Jones' gift echoes value of Negro Leagues

Jones' gift echoes value of Negro Leagues

KANSAS CITY -- When Orioles center fielder Adam Jones contributed $20,000 to the Negro Leagues Baseball Museum on Saturday, it was tied to his overall development as a person.

"It all culminates," Jones said. "I'm still growing a lot. I'm only 31. There's a lot on my shoulders, but I'm still growing, and I think there's a lot more to go."

Through his many visits to the museum since entering the Major Leagues, Jones has developed a keen appreciation for the Negro League players, who built a bridge to the Majors so subsequent players could cross that bridge. Thus, he made the decision to give back financially.

Jones was the target of racial taunts May 1 in Boston, but Negro Leagues Baseball Museum President Bob Kendrick said plans for Jones' donation to the museum had been underway well before the incident, which has touched off a discussion on racism throughout the sports world.

"It sends a tremendous message to young, aspiring baseball players about how you should conduct yourself, and how important it is, as you grow in a sport, to grow as a man," Kendrick said. "And to be able to give back to those less fortunate than yourself. Adam is a fine young man. "

Kendrick said the contribution by Jones will be used to help with new technology. The museum is building a new exhibition called Barrier Breakers, which looks at the complete integration of baseball from Jackie Robinson in 1947 through Pumpsie Green in Boston in 1959. It took those 12 years for the game to become fully integrated.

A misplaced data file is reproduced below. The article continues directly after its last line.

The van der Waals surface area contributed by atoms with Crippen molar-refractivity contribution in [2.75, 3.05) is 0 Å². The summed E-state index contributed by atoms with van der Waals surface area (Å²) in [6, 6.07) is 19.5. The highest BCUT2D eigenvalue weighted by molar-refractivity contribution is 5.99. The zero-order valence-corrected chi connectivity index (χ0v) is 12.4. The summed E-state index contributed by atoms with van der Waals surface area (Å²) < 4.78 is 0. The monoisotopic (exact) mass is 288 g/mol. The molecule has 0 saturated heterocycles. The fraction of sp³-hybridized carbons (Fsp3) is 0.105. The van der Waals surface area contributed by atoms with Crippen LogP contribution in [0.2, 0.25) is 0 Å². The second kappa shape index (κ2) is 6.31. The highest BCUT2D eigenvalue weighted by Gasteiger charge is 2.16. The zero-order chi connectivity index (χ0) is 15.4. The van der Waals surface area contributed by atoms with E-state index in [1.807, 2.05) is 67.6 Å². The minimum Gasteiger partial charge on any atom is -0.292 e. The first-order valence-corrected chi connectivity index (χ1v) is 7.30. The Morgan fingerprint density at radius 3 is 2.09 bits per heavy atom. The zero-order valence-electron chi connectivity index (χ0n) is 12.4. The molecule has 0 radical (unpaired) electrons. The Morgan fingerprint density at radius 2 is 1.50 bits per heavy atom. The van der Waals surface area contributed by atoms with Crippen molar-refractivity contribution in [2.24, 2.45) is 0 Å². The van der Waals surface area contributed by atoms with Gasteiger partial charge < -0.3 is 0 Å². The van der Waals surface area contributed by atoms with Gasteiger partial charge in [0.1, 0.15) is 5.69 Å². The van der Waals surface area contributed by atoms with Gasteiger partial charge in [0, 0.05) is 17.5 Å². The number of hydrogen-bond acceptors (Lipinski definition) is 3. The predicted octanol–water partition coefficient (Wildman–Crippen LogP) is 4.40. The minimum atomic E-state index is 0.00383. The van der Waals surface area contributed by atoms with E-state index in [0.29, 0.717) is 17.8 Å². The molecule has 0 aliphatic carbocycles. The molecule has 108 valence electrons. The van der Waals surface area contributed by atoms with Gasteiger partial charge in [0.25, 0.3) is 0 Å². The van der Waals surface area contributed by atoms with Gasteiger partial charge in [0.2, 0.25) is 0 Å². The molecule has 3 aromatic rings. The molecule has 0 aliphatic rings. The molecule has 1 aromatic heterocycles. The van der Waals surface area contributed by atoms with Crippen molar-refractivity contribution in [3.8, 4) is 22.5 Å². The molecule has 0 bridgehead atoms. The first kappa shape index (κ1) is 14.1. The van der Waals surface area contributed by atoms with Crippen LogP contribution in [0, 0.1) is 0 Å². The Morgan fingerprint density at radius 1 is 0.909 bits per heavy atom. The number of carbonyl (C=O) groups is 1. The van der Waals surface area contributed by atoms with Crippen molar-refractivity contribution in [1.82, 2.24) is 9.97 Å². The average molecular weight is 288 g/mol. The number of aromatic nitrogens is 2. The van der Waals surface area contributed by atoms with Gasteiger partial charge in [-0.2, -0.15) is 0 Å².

Jones would love to see as many people as possible learn as much as possible about the Negro Leagues. Tony Clark, the MLB Players Association executive director, was on hand Saturday for the announcement of Jones' contribution.

"There are a lot of guys who have come through the museum and have an appreciation and respect for the museum," Clark said. "It's nice to have Adam voice his support for the museum in the fashion that he has. Adam is somebody who is very passionate about it.

"This was way before anything that has happened in recent weeks. He wanted to show his support. This wasn't a cause-and-effect. This was something he was passionate about well before."

Jones' appearance at the Negro Leagues Museum, in the aftermath of the Boston incident, served to create more positive discussion Saturday about strides that must be made from a racial standpoint.

"The truth remains, there's still some work to do," Clark said.

Jones made his appearance at the museum at mid-day before Saturday's Royals-Orioles night game.

"Let's get more and more kids and adults here, so they can understand what the Negro Leagues was about," Jones said. "I'm just excited about the betterment of baseball."

Robert Falkoff is a contributor to based in Kansas City. This story was not subject to the approval of Major League Baseball or its clubs.